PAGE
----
Say Goodbye to the Garden State Parkway Trees – Will You Miss the Trees? [POLL]
There’s something about the Garden State Parkway that makes it special.
And no, it’s not the Cheesquake Service Area men’s room.
Back when the Garden State Parkway was built, it was considered one of the most beautiful and scenic parkways in the country.
Nice foliage, nicely maintained area around it, all that!
But now part of it will be lost.
Trees will be sacrificed to make way for wider shoulders in the area between exits 100 and 88.
Safety should trees anytime.
But as you’d imagine, some are decrying the loss of the trees.
You may be one of them.
Does it bother you that the Parkway will be losing some of what makes it special, namely the trees?
According to this:
Garden State Parkway drivers traveling between Wall and Toms River may feel like they're living the lyric from the old Joni Mitchell song — “they paved paradise and put up a parking lot.”
In this case, “paradise” is 120 acres of forest-like median that has been largely defoliated and the “parking lot” is a $330 million project to return full-sized shoulders, wider lanes and to replace or redeck bridges between milepost 83 and 100, which officials said will make the Parkway safer.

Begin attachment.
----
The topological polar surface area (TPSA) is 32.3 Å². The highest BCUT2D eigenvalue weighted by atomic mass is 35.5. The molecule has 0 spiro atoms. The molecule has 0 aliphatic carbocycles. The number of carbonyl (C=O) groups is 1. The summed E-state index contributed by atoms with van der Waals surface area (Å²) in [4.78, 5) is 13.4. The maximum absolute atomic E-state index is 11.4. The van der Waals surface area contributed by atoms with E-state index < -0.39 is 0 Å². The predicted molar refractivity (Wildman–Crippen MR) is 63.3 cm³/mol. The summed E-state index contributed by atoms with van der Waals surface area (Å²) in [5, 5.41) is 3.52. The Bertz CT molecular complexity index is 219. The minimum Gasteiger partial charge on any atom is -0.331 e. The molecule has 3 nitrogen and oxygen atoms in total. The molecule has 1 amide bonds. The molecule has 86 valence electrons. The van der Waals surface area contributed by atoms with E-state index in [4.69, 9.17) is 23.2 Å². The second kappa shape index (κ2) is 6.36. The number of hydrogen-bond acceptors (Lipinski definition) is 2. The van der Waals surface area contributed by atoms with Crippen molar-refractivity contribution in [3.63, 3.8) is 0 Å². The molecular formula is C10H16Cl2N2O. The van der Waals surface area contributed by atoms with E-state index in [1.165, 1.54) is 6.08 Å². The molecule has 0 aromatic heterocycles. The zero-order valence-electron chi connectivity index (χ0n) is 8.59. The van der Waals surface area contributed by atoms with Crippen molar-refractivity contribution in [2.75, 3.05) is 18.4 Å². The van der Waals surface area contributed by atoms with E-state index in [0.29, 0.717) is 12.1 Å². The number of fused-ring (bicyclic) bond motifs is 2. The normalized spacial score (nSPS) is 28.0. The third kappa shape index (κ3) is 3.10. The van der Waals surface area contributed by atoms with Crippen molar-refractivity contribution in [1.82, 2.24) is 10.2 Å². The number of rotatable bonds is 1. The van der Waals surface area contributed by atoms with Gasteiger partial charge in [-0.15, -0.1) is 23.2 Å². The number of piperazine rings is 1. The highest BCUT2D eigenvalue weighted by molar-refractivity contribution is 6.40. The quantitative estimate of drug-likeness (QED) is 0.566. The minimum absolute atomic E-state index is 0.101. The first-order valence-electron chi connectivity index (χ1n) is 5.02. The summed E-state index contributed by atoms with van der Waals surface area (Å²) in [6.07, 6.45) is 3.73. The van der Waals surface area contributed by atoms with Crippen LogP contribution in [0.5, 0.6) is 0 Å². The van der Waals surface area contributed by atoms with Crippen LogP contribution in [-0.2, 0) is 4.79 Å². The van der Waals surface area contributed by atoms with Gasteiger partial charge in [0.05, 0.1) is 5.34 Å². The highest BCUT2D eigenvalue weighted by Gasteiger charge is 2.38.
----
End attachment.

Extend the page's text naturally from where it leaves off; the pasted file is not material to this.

For some drivers, the massive tree cutting on the 16-mile section of Parkway came as a surprise. Others questioned if that section of Parkway will take on the urban characteristics of the highway’s grittier sister, the New Jersey Turnpike.
Terry Siana O'Connell of Toms River, for one, said the last time she saw trees cut down and stacked like that, she could “almost hear the trees screaming.”
“It was such a shock to me. I’ve been driving the Parkway for 50 years ... It was always beautiful,” she said. “About a day or two afterward, I was going to Manasquan (with friends) and I said I can’t take the Parkway because it feels so foreign to me.”
But officials of the New Jersey Turnpike Authority, which runs the toll road, said it was always their intention to use the median to restore missing and undersized shoulders.
The reason? The simple answer is that safety trumps trees on a stretch of highway which had six fatal crashes in the past two years, said Veronique Hakim, Turnpike Authority director.
“It is an area with fatals. People are running off the road and there was no clear zone for people to recover (if they lost control of their vehicle),” she said.
I’m with them!
People drive like maniacs on the Parkway, and in lieu of enhanced police patrols, widening the Parkway to give it more shoulder room should make it that much safer.
I said, “should” make it that much safer.
But it won’t be a parkway in the stricter sense anymore.
Just another Jersey highway.
Does it bother you that trees are being cut down on the Parkway to make room for wider shoulders?